Events & News


Feature Article: The experiences of family members of those who live with epilepsy and seizures by Christina Dykenga

The idea for our March newsletter feature article came up when speaking with one of our founding epilepsy support group members, Christina.  As an adult living with epilepsy, she commented in one of the meetings about how she was concerned that epilepsy had impacted her family in many ways, some of which she was aware but others which might be unclear to her. She speculated that the affects had touched her mother, spouse, and children, one of whom has epilepsy too.  We did a quick search of the existing scientific literature and it became clear that this topic seems to have been somewhat overlooked by researchers examining quality of life and other social issues in epilepsy. That is especially the case when it comes to the families of adult PWEs.  As a result of that conversation, we decided to focus in on the effects of epilepsy on a family of an adult PWE by interviewing the different generations.  And so was born the newest feature article for our upcoming issue. The group member, Christina Dykenga, took it upon herself to interview her family members about their experiences and perspectives for this article.  

For some time, I have been wondering about how my epilepsy affects my family because I know that every family member of mine has, on more than one occasion, found me seizing, many times, also injured, because of the seizure itself.  As a social worker, I am concerned that my epilepsy may have traumatized my family and I even think they might present with signs of post-traumatic stress disorder (PTSD).  I say that because every time there is a loud noise in the house, or the dogs bark, or countless other things, they tend to drop what they are doing and rush over to check whether I am having a seizure. This looks a bit like the startle response you might see in PTSD.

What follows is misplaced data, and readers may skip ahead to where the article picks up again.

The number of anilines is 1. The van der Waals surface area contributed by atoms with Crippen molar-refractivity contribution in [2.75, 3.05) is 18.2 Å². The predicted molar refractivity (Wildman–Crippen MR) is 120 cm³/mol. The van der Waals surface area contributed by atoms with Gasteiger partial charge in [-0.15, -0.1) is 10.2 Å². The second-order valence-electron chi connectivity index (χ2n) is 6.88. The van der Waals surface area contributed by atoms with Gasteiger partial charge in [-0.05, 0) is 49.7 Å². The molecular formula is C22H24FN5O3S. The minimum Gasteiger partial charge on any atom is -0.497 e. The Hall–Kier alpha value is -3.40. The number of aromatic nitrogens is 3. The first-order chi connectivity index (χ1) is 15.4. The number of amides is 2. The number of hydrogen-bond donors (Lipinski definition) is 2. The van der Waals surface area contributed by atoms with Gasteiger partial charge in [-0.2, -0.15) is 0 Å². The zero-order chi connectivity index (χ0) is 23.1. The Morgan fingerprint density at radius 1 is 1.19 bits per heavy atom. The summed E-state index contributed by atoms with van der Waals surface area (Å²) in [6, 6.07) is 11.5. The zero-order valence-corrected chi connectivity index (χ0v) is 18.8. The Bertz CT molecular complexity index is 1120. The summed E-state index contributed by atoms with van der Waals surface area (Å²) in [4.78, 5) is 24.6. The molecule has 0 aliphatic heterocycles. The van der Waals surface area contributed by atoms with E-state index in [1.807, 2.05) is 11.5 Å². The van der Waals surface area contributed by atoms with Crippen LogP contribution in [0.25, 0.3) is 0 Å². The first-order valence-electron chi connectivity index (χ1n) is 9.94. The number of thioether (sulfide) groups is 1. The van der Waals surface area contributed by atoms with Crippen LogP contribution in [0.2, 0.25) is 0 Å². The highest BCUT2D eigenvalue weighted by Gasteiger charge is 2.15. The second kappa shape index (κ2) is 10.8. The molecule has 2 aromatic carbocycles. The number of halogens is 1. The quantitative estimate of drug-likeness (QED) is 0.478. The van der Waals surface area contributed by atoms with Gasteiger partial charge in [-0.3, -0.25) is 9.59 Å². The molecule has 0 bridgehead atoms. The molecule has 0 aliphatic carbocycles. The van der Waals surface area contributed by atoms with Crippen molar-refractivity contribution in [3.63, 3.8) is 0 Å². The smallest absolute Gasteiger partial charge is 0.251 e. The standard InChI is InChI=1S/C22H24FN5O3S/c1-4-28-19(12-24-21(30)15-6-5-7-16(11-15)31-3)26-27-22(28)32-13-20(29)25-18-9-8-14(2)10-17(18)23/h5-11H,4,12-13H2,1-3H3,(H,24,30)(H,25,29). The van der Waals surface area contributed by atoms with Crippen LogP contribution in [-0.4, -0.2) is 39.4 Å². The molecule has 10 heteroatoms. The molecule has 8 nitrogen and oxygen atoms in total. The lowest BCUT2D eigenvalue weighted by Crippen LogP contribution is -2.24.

These thoughts I have result in my feeling guilty, because on some level, I feel as if I am possibly harming my family, unintentionally of course, but still...  Luckily, I am addressing these thoughts and emotions with a psychotherapist, (which I highly recommend by the way for PWEs). My older daughter, who is 19, is also in therapy and I also recommend that for families of those living with epilepsy. I also think that a support group for family members of PWEs might be needed because right now, most of the available resources are for PWEs and not so much their families.

This is what Christina's husband had to say when asked "how has epilepsy affected you as a family member? Physically/ emotionally?" 

Christina's Husband:
As a spouse of a person living with epilepsy, I can certainly say that epilepsy has affected every aspect of the marriage. We have been together since high school so I would never leave her; we need each other. But it breaks my heart to see my wonderful wife who had that amazing brain that got her through a master's program with Honors, "fizzle away." And, yes, I can get frustrated sometimes, but it is more out of sadness for her.  

Epilepsy has permeated nearly all of our life.  For example, it is hard to plan future events because we need to be prepared for a seizure and we never quite know how she will be feeling after a seizure occurs. The illness has also affected us from an economic standpoint; we have struggled severely financially, having to declare bankruptcy a few years back due to medical bills. Professionally, it has affected her as a person and it has also affected us as a family since she often cannot work and because she cannot drive, I am often recruited to be her driver taking her to and from her medical appointments. This can obscure the lines of my roles as spouse and caregiver and that brings with it, other complications. I have become the person who is responsible for organizing her medicines, scheduling all medical appointments, and am always watching her for medication side effects or signs of oncoming seizures. As you can imagine, this puts a damper on romance.